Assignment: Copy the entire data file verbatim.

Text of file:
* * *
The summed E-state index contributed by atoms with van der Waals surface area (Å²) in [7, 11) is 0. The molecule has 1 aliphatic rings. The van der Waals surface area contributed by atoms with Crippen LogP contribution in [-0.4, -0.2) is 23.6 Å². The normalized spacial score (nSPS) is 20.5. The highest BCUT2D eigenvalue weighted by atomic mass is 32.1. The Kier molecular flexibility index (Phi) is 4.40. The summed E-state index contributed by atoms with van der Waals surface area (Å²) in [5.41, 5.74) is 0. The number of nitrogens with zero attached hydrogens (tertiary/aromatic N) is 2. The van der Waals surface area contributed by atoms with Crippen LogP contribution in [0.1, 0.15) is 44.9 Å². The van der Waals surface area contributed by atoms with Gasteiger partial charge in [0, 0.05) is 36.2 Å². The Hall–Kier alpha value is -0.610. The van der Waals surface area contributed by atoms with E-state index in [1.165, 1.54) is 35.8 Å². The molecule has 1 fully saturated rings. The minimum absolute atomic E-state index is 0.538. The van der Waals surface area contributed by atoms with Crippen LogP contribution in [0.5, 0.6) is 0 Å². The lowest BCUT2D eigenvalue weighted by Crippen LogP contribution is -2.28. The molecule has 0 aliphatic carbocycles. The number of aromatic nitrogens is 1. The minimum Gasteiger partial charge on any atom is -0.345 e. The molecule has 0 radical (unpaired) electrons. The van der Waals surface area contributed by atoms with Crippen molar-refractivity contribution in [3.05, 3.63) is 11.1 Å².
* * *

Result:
The summed E-state index contributed by atoms with van der Waals surface area (Å²) in [7, 11) is 0. The molecule has 1 aliphatic rings. The van der Waals surface area contributed by atoms with Crippen LogP contribution in [-0.4, -0.2) is 23.6 Å². The normalized spacial score (nSPS) is 20.5. The highest BCUT2D eigenvalue weighted by atomic mass is 32.1. The Kier molecular flexibility index (Phi) is 4.40. The summed E-state index contributed by atoms with van der Waals surface area (Å²) in [5.41, 5.74) is 0. The number of nitrogens with zero attached hydrogens (tertiary/aromatic N) is 2. The van der Waals surface area contributed by atoms with Crippen LogP contribution in [0.1, 0.15) is 44.9 Å². The van der Waals surface area contributed by atoms with Gasteiger partial charge in [0, 0.05) is 36.2 Å². The Hall–Kier alpha value is -0.610. The van der Waals surface area contributed by atoms with E-state index in [1.165, 1.54) is 35.8 Å². The molecule has 1 fully saturated rings. The minimum absolute atomic E-state index is 0.538. The van der Waals surface area contributed by atoms with Crippen LogP contribution in [0.5, 0.6) is 0 Å². The lowest BCUT2D eigenvalue weighted by Crippen LogP contribution is -2.28. The molecule has 0 aliphatic carbocycles. The number of aromatic nitrogens is 1. The minimum Gasteiger partial charge on any atom is -0.345 e. The molecule has 0 radical (unpaired) electrons. The van der Waals surface area contributed by atoms with Crippen molar-refractivity contribution in [3.05, 3.63) is 11.1 Å².